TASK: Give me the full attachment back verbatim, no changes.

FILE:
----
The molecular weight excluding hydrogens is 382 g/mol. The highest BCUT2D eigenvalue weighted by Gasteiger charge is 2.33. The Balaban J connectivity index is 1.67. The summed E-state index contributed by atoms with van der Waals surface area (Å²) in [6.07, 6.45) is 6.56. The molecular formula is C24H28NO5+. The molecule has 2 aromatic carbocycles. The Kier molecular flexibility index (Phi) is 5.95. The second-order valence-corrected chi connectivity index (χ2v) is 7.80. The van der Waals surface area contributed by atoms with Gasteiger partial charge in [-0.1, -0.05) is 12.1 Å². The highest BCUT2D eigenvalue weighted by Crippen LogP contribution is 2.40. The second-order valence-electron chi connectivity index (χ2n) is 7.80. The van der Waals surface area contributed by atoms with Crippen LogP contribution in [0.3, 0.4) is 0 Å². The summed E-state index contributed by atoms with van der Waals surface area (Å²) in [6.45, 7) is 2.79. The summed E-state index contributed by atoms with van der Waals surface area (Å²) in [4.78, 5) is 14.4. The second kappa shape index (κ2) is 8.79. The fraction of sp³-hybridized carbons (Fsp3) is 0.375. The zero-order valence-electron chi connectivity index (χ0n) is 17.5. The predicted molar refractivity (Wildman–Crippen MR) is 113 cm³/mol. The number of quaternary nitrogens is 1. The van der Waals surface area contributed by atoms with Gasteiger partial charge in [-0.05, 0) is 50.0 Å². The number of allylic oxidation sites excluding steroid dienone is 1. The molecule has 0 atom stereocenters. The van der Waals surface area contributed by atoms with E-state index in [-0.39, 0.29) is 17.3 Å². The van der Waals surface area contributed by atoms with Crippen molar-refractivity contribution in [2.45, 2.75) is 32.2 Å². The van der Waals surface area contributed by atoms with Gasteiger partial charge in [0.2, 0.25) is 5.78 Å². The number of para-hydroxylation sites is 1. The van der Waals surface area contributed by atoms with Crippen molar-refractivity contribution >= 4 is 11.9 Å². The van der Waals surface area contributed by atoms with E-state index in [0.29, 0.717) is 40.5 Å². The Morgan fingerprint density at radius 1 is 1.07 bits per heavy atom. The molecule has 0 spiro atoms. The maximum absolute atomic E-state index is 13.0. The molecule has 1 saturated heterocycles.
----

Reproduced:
The molecular weight excluding hydrogens is 382 g/mol. The highest BCUT2D eigenvalue weighted by Gasteiger charge is 2.33. The Balaban J connectivity index is 1.67. The summed E-state index contributed by atoms with van der Waals surface area (Å²) in [6.07, 6.45) is 6.56. The molecular formula is C24H28NO5+. The molecule has 2 aromatic carbocycles. The Kier molecular flexibility index (Phi) is 5.95. The second-order valence-corrected chi connectivity index (χ2v) is 7.80. The van der Waals surface area contributed by atoms with Gasteiger partial charge in [-0.1, -0.05) is 12.1 Å². The highest BCUT2D eigenvalue weighted by Crippen LogP contribution is 2.40. The second-order valence-electron chi connectivity index (χ2n) is 7.80. The van der Waals surface area contributed by atoms with Crippen LogP contribution in [0.3, 0.4) is 0 Å². The summed E-state index contributed by atoms with van der Waals surface area (Å²) in [6.45, 7) is 2.79. The summed E-state index contributed by atoms with van der Waals surface area (Å²) in [4.78, 5) is 14.4. The second kappa shape index (κ2) is 8.79. The fraction of sp³-hybridized carbons (Fsp3) is 0.375. The zero-order valence-electron chi connectivity index (χ0n) is 17.5. The predicted molar refractivity (Wildman–Crippen MR) is 113 cm³/mol. The number of quaternary nitrogens is 1. The van der Waals surface area contributed by atoms with Gasteiger partial charge in [-0.05, 0) is 50.0 Å². The number of allylic oxidation sites excluding steroid dienone is 1. The molecule has 0 atom stereocenters. The van der Waals surface area contributed by atoms with E-state index in [-0.39, 0.29) is 17.3 Å². The van der Waals surface area contributed by atoms with Crippen molar-refractivity contribution in [2.45, 2.75) is 32.2 Å². The van der Waals surface area contributed by atoms with Gasteiger partial charge in [0.2, 0.25) is 5.78 Å². The number of para-hydroxylation sites is 1. The van der Waals surface area contributed by atoms with Crippen molar-refractivity contribution >= 4 is 11.9 Å². The van der Waals surface area contributed by atoms with E-state index in [0.29, 0.717) is 40.5 Å². The Morgan fingerprint density at radius 1 is 1.07 bits per heavy atom. The molecule has 0 spiro atoms. The maximum absolute atomic E-state index is 13.0. The molecule has 1 saturated heterocycles.